Laughter, friends, laughter is simply the ministry to which I have been called. And that doesn’t mean I’m not sad sometimes. And that doesn’t mean I’m not depressed sometimes. And that doesn’t mean I can’t empathize or won’t stop joking when someone else is in pain. It doesn’t mean that I don’t screw it up.  I do.  I am painfully human.

My father’s warning is as true today as it was all those years ago.  My sense of humor can get me into trouble. When I was in discernment for ordination I met annually with what was then called the Committee on Ministry. And each year I wrote a paper for them about the process – my growing edges …favorite classes,. The usual… and for some reason I decided to write my first draft as a Dr. Suess poem.  It was epic.  This thing was five pages of actual report – real theological content- but with a rhyming bouncy cadence.  I submitted it to my in-care advisor and ALSO sent along a “Standard one.”  Both were sent to the committee. And they were not amused.  What I thought showed great creativity and imagination to them was disrespectful and an indication of my not taking the process seriously enough for them.  Yup, It’s all fun and games until someone loses their standing.  The epic report was an epic fail. And I could almost hear the ghostly voice of my father whispering, “I told you so…”

But I learned my lesson- the way a child learns not to touch the stove- once burned.  I’ve mostly just moved on to other stoves….

From the time of the significant trip down the road in my Saturn listening to Rabbi Alper to my life now- which includes performing with Bob Alper on his Laugh in Peace interfaith comedy tour – I’ve discovered something vital. 

The world needs more laughter.  We need more humor.  We need more community and joy and smiles.  The good work of peace and justice can be accomplished not only through protests and actions – it can be also be done with jokes and laughter.

At an interfaith comedy show- the Christians, Jews and Muslims laugh at the same jokes. The people who had no connection before are forming community through a shared joy-filled experience.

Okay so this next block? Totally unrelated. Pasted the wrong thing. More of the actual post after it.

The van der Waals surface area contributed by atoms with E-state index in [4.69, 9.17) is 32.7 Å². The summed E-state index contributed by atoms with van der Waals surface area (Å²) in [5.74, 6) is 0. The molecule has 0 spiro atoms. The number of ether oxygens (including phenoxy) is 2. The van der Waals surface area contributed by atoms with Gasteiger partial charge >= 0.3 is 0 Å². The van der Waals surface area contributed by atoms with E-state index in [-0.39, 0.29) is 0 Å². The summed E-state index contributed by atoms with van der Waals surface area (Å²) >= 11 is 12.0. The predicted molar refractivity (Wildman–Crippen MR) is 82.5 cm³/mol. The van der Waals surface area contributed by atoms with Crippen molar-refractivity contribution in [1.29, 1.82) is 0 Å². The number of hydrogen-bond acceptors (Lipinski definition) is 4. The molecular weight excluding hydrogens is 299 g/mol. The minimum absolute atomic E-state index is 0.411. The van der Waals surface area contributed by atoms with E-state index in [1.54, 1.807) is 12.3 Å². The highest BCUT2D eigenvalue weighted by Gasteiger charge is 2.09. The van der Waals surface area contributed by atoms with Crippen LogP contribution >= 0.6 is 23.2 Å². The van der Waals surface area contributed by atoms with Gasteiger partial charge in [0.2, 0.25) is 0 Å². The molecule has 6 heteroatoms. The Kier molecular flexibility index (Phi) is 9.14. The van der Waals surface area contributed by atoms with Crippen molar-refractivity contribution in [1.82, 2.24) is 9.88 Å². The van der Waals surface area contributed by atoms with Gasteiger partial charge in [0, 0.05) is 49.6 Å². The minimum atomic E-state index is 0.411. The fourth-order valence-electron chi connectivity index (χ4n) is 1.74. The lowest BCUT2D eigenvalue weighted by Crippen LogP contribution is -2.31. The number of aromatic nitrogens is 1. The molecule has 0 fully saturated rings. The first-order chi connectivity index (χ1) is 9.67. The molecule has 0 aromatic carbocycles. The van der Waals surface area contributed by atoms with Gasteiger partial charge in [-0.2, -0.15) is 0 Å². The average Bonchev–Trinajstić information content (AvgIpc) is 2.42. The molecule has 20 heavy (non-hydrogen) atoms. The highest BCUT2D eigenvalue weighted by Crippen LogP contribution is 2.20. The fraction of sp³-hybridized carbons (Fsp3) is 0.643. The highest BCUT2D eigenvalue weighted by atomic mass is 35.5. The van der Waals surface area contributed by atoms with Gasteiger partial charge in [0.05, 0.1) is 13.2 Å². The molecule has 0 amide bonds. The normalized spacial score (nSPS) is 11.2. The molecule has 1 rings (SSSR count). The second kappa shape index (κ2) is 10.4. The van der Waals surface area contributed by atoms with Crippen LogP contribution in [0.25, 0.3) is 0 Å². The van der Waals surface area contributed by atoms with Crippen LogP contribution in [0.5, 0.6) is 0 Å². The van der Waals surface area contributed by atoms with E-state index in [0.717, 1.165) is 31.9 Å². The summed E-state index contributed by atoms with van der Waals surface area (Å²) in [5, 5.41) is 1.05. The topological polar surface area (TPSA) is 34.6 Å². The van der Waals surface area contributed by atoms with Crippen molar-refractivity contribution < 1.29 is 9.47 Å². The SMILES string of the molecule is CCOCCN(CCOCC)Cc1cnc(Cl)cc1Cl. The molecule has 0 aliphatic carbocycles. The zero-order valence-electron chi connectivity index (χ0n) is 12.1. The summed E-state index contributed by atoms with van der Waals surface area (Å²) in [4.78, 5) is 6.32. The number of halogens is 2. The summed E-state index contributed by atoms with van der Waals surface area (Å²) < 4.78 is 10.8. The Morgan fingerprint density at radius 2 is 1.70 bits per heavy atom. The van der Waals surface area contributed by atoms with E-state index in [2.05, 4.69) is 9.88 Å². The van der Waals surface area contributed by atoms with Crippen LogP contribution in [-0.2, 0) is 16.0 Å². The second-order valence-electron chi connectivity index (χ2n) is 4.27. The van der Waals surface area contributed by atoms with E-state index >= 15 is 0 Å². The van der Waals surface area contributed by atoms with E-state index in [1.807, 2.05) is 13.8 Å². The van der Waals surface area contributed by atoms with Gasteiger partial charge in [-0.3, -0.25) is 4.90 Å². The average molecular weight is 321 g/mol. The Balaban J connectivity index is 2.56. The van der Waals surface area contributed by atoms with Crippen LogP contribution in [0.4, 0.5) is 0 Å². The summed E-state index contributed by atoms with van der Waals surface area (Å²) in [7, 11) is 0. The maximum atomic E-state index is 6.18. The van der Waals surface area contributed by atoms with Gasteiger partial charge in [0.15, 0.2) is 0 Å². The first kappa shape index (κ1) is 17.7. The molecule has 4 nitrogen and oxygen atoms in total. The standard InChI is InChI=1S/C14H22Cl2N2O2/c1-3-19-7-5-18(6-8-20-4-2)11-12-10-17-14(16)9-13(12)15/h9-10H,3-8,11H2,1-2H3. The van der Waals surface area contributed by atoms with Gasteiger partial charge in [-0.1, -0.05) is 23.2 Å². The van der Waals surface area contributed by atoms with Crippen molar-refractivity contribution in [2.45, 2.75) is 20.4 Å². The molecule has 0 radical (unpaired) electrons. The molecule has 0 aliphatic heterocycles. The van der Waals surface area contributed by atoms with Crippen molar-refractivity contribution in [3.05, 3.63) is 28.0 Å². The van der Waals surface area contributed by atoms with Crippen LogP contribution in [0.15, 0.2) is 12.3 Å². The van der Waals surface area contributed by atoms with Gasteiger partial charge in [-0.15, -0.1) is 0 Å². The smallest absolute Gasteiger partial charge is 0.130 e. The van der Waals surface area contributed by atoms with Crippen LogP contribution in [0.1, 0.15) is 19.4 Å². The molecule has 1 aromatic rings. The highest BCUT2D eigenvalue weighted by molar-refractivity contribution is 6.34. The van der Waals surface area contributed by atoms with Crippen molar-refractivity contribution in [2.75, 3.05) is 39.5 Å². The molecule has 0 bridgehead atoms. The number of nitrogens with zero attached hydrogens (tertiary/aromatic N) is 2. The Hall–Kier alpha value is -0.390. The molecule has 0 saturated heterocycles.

And when the show is over there are some interesting stories.

At a large university in the mid-west- the Laugh in Peace show was booked and promoted jointly by the Jewish student association and the Muslim student association. (I don’t know what the Christians were up to- probably drinking and eating cheeseburgers) after the show the presidents of the two student groups shared that the two groups have had offices next door to each other in the student center for YEARS and this was the first time they spoke- let alone worked together.  Laughing together brought the communities closer.  This is spirit of  Christ’s great prayer paraphrased –One that I hold dear -  That they may all laugh as one.. 

They call him Sully- his name is James Robert Sullivan- but everyone calls him Sully.

Sully grew up in Boston.  Well, South Boston if I need to be specific, and he plans to live there his whole life.   He loves everything about Boston, from the rushing and squealing sounds of the T at South Station to the yelling and whining of college students with fake IDs trying to get into the bars near Quincy Market to all the cloying smells of Fenway Park.    He firmly believes that nothing in the whole world could compare with Fenway Park.  The scent of sausage and peppers mixed with the odor of ancient beer, wet paint and lingering sweat make Sully aware that he's at the home of his favorite team- the Boston Red Sox.  Sully loves the Red Sox.  He is a season ticket holder, autograph collector and font of statistical knowledge.  His wardrobe consists of Red Sox shirts, jackets, sweatshirts and he even has a few Red Sox ties and a worn pair of Red Sox crocs for the beach.  His house is full of memorabilia, pictures and a framed copy of the Boston Globe from October 28, 2004.  

What isn’t apparent while looking at his life and possessions is that Sully is a deeply religious man.  He attends worship at his United Church of Christ congregation every week.  He serves as a deacon.  He tithes 7.63% of his income and he’s trying to increase it this year.  Sully is a person of such deep and abiding faith that the people who know him treat him as something of a prophet.  They listen to him when he offers advice.  They listen to him when he has a suggestion at church.  They listen to him when he speaks about God. People think that Sully has some special bond with the Almighty.  He really seems that connected.   Sully- when asked about it- shrugs it off – he knows that he and God are tight – but he doesn’t brag about it.  Being a reluctant prophet is a tough enough gig without publicity.   So- day after day- baseball season after baseball season Sully lived his life with faith and trust in God.    Until one day....